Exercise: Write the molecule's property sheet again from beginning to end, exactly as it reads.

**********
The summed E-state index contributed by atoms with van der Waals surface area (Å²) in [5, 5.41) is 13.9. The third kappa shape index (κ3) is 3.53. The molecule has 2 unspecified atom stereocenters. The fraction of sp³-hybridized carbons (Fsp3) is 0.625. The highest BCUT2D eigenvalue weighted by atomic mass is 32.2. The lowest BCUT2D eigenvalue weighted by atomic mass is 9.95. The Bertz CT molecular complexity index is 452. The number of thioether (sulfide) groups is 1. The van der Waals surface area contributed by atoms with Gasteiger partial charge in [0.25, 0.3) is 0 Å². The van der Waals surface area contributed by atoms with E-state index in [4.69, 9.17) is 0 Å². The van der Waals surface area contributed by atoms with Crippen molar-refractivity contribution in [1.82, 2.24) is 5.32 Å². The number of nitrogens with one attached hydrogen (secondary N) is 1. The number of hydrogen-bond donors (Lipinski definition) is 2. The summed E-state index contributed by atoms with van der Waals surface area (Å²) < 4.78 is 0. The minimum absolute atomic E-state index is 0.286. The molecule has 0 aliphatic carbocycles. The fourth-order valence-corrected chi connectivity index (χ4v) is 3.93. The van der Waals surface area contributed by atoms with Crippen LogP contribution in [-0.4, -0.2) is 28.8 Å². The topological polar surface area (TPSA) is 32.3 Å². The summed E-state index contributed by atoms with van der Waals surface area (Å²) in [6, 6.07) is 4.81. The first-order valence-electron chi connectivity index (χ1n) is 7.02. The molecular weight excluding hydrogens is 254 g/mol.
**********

The summed E-state index contributed by atoms with van der Waals surface area (Å²) in [5, 5.41) is 13.9. The third kappa shape index (κ3) is 3.53. The molecule has 2 unspecified atom stereocenters. The fraction of sp³-hybridized carbons (Fsp3) is 0.625. The highest BCUT2D eigenvalue weighted by atomic mass is 32.2. The lowest BCUT2D eigenvalue weighted by atomic mass is 9.95. The Bertz CT molecular complexity index is 452. The number of thioether (sulfide) groups is 1. The van der Waals surface area contributed by atoms with Gasteiger partial charge in [0.25, 0.3) is 0 Å². The van der Waals surface area contributed by atoms with E-state index in [4.69, 9.17) is 0 Å². The van der Waals surface area contributed by atoms with Crippen molar-refractivity contribution in [1.82, 2.24) is 5.32 Å². The number of nitrogens with one attached hydrogen (secondary N) is 1. The number of hydrogen-bond donors (Lipinski definition) is 2. The summed E-state index contributed by atoms with van der Waals surface area (Å²) < 4.78 is 0. The minimum absolute atomic E-state index is 0.286. The molecule has 0 aliphatic carbocycles. The fourth-order valence-corrected chi connectivity index (χ4v) is 3.93. The van der Waals surface area contributed by atoms with Crippen LogP contribution in [-0.4, -0.2) is 28.8 Å². The topological polar surface area (TPSA) is 32.3 Å². The summed E-state index contributed by atoms with van der Waals surface area (Å²) in [6, 6.07) is 4.81. The first-order valence-electron chi connectivity index (χ1n) is 7.02. The molecular weight excluding hydrogens is 254 g/mol.